What Is Blockchain Consensus Mechanism? Why Does Blockchain Need It?

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There are various blockchain consensus mechanisms, each working in a unique way that best suits its blockchain idealogy. In this article, I will introduce you to blockchain consensus and some of the most widely used consensus types.

What is blockchain consensus mechanism?

Blockchain consensus mechanism is a mechanism ensuring that transactions conducted on the blockchain are honest and transparent. At its core, blockchain consists of multiple nodes that create a network. For a transaction to be recorded on the blockchain, it has to be simultaneously agreed upon by the whole network.

The method of agreement that blockchain nodes use is called blockchain consensus mechanism. Up to this moment, there have been dozens of blockchain consensus mechanisms, with the majority of them covered in the next part.

The role of blockchain consensus

Why does blockchain need consensus mechanism?

Blockchain needs consensus because it is the imperial part that creates and maintains blockchain’s utter important value: decentralization. Instead of one or a few entities controlling the system, blockchain allows everyone to take part in the network as they become a node.

Thanks to consensus mechanism, blockchain itself can ensure that no fraudulent transactions can go through as they will be carefully searched through by random nodes within the network.

There exists no chance for a single party to exploit the blockchain if its consensus is solid and secure enough. The more nodes there are, the more secure the blockchain becomes. This makes Bitcoin and Ethereum the two safest blockchains up to date.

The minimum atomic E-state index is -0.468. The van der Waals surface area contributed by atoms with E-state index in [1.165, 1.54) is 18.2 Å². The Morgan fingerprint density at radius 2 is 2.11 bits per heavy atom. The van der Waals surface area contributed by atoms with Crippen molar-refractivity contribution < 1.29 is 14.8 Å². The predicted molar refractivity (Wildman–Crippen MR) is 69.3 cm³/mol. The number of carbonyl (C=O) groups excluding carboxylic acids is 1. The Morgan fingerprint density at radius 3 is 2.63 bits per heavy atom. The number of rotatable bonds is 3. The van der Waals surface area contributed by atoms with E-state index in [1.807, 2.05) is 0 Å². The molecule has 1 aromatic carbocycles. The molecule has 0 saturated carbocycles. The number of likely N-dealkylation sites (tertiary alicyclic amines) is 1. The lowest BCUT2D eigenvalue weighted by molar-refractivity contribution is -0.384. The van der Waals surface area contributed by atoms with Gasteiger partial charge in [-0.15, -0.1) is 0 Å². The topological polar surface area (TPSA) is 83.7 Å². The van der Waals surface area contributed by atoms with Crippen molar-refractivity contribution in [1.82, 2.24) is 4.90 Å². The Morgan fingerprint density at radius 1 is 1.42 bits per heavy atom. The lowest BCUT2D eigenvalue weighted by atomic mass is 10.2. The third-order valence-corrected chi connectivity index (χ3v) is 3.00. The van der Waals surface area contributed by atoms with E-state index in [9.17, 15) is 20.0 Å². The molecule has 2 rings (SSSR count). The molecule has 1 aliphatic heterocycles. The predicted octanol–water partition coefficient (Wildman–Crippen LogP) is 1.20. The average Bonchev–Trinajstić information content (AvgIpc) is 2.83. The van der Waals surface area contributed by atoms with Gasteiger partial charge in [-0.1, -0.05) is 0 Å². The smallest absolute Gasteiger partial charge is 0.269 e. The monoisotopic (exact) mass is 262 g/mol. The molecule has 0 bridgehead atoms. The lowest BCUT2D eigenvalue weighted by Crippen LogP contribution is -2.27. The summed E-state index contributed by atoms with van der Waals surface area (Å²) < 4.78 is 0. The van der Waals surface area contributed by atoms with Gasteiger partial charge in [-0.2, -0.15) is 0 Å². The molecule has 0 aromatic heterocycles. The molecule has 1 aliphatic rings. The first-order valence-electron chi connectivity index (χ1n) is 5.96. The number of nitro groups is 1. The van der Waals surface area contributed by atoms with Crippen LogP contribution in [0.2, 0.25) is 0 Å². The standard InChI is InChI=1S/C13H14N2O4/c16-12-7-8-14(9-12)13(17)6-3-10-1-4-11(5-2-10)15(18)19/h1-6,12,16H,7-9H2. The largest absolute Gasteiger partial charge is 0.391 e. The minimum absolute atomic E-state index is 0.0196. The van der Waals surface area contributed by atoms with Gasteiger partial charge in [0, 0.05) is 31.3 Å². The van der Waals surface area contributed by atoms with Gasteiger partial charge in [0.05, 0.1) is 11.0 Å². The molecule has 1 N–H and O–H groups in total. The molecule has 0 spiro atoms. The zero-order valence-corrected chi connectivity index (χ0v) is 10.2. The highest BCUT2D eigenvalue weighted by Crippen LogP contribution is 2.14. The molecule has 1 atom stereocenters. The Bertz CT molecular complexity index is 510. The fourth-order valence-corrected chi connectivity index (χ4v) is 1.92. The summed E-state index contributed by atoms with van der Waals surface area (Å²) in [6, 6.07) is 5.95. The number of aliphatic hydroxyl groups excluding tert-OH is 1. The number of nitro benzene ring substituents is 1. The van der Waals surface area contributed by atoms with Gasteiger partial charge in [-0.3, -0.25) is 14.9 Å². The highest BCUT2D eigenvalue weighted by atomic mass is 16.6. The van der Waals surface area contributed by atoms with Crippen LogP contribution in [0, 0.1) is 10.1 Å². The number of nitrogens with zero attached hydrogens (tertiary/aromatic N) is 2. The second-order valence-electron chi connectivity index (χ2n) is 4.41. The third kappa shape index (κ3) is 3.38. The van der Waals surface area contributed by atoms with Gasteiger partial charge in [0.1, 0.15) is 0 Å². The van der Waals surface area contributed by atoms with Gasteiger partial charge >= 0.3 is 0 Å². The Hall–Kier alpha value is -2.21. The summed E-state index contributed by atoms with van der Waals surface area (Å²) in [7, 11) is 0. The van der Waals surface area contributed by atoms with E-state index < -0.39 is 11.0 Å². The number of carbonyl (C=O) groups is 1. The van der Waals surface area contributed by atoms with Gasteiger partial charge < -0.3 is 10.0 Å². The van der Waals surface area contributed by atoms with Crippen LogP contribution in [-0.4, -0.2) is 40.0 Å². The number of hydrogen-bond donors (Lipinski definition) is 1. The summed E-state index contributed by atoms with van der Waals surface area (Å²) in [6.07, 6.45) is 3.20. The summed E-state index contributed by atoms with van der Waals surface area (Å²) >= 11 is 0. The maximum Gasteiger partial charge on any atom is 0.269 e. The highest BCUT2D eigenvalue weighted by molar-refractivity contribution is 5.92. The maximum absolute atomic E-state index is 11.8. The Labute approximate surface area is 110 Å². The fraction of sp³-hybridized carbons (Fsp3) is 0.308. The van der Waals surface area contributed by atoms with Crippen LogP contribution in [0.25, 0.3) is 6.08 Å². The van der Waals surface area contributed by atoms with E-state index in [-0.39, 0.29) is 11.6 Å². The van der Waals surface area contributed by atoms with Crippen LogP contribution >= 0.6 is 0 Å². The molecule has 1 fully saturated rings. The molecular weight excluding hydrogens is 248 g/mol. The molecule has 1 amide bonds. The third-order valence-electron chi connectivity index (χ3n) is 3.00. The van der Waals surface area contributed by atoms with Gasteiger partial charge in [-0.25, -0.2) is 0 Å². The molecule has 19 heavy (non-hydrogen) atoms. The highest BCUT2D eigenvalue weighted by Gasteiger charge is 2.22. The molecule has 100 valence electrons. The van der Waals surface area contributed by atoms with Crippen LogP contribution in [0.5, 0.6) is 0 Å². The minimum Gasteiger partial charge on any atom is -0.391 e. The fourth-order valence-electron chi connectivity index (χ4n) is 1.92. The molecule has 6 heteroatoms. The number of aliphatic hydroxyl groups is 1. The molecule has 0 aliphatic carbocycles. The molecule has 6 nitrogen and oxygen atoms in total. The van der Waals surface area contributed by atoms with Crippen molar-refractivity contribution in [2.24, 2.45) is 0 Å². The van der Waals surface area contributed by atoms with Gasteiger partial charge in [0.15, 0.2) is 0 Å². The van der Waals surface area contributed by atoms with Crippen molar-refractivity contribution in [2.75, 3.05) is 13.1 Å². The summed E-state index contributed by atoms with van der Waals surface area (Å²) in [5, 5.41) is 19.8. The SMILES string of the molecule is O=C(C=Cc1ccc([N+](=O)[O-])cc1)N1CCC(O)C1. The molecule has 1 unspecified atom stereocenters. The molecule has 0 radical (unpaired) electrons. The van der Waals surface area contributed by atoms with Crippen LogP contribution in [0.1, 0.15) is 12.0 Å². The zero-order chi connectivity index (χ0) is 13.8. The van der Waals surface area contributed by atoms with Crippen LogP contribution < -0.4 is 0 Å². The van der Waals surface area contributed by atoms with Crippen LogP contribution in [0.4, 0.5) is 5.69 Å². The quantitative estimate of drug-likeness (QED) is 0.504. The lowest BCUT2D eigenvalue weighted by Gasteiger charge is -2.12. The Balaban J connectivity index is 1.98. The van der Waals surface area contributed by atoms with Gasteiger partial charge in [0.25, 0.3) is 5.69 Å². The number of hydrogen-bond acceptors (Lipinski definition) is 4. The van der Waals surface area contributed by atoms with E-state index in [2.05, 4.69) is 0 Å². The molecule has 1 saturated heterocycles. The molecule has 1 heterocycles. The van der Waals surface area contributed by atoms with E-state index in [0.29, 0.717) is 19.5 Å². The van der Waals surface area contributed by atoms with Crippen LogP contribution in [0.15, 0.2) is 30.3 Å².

Types of blockchain consensus mechanism

Proof of Work (PoW)

Proof of Work is the first blockchain consensus to exist, as it was introduced by Bitcoin – the first cryptocurrency.

Proof of Work requires nodes to use computing power in order to solve difficult and asymmetric puzzles. The node to first solve the mathematical problem receives rewards in a process called “mining”, whereas nodes are considered miners.

Once a node provides a solution and confirms the transaction, it will be verified and confirmed by all other nodes in the network. If the answer is approved, all other nodes will add the transaction to their copy of the blockchain, making the blockchain verifiable and synchronizable.

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By using computing power to secure the blockchain, Proof of Work requires a massive amount of electricity usage as well as expense for the compulsory hardware. At the same time, it usually takes longer for a block to be validated and created, making PoW less efficient than other consensus mechanisms.

Proof of Stake (PoS)

Proof of Stake is the second most popular consensus mechanism that is used by Ethereum. Rather than computing power, Proof of Stake requires staking power to verify blocks. Nodes have to stake the native token of the blockchain to participate in the consensus process.

The network usually requires a minimum number of tokens to become a validator. For instance, Ethereum requires 32 ETH (~$56,640 at the time of writing). The staked tokens can be partially lost if the validator goes offline for too long, or fully if the validator conducts fraudulent actions.

PoS validators receive the transaction fees as rewards. Validators for a transaction are selected randomly. Nevertheless, the possibility of being chosen is correlated with the number of staked tokens.

Proof of Stake is believed to be more cost-efficient than Proof of Work, considering it requires liquid cryptocurrencies rather than physical hardware and demands little to no electricity usage.

Proof of Stake vs Proof of Work

Delegated Proof of Stake (DPoS)